Tuesday, November 15, 2005

Personal Choice

Last Sunday my sister and I had planned to go to see a documentary showing at The Earl in East Atlanta. We e-mailed the documentary people an RSVP in advance; we arrived at The Earl on time, and waited in line at the smoky front bar for 15 minutes. Then we were turned away at The Earl's stage entrance, because my sister is under 21.

The justification for turning away people under 21 from the back portion of The Earl is that the bar alllows smoking, and under Atlanta's restrictive laws, smoking is only allowed in restaurants (bars, really), that serve people 21 and up. The idea is that they are protecting young people's lungs and discoraging young people from picking up smoking. This is ridiculous. The unintended side effect of the under-21 ban is to bar adults (because, legally, people over 18 are adults) aged 18-20 from many concerts, cultural events, and restaurants. In short, if you're 18 you're old enough to die in Iraq, but not old enough to see a documentary at The Earl. Many would then say, "Well, that's The Earl's choice. If they disallowed smoking, then everyone could see their shows."

But how would The Earl then remain viable as a business? Some adults enjoy smoking while they drink, and The Earl's main business is selling alcohol. Honestly, I see the smoking ban as a feable attempt at controlling bars in Atlanta - and one more sign that the Southern Baptists in the state have used their influence to write a nonsensical law. After all, the outer restaurant portion of The Earl was just as smoky as any place I've ever been in - and my sister's tender underage lungs did not fall out of her chest and explode while we waited in line.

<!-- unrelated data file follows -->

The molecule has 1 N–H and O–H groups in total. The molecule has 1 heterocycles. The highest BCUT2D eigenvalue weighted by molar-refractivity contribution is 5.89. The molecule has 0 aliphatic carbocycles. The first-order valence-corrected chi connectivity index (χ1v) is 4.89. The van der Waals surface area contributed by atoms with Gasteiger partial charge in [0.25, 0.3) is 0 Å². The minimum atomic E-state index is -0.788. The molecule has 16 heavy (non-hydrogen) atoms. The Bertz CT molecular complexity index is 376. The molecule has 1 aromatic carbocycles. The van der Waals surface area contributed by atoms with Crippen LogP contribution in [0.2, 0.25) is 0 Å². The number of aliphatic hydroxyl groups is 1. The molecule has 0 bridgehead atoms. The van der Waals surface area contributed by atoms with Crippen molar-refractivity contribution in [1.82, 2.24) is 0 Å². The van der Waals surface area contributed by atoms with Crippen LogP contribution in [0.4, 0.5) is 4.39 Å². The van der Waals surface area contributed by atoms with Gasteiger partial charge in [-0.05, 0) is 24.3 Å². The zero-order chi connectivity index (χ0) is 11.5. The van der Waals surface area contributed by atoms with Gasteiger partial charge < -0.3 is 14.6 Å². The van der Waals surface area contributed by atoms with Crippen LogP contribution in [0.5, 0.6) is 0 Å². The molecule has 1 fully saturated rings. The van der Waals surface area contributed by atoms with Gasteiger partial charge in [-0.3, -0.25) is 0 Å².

So we went home and bought DVD's of The City of God (which features corrupt cops), and Angels in America (which does a pretty good job of villianizing Reagan). And I felt like purchasing and watching those two films was at least in some way exercising my personal freedoms, after having them stomped on by the goddamn smoking law. I'm also annoyed that the documentary website said nothing to us about the show being 21 and up.

I've been cranky about my civil liberties lately. Maybe it's because my pregnant state causes people to constantly feel the need to advise me (put your feet up! you need rest! don't lift that! don't eat tuna fish! etc.). I feel entrenched in a battle against those who would limit my personal freedoms, even in giving birth. Did you know that it's illegal to give birth anywhere but a hospital in the State of Georgia? No home births are legal here, and there are no birthing clinics like in other states. My personal research did reveal to me a highly networked underground of feminist women secretly arranging for midwives to attend them outside of hospitals. Were I more adventerous, and my pregnancy less complicated, I would join the secret underground of home births. As it is, I have had to be content in firing my Obstetrician who ignored me and treated me impersonally, and replacing the traditional OB with two midwives at Emory. The OB just wasn't working for me - I would make an appointment, and go to an office too busy to remember who I was, and then they would stick me in an examination room, where I would wait...and wait...and wait...

So I left the OB, went downstaris a few floors in the same medical office building, and met up with two young midwives, nurse-practicioners with a different view. And now I get to go to group examinations with other couples who are due about the same time I am. And we meet the same time, on the same day of the month, once a month. As a group, we get to laugh and talk and express our worries and measure each other's tummies. I feel so much better about my monthly checkups on the baby now, and so much more in control of the process. I feel like my caregivers know who I am, and all about my pregnancy. And even though I know I'll have to give birth in the hospital, at least I won't feel like I'm just part of someone's damn rounds, another faceless person impinging on their time.

Thank god I still have some choice over how my body is cared for and operates. I wonder how long it will be before someone tries to take that away from me, too.

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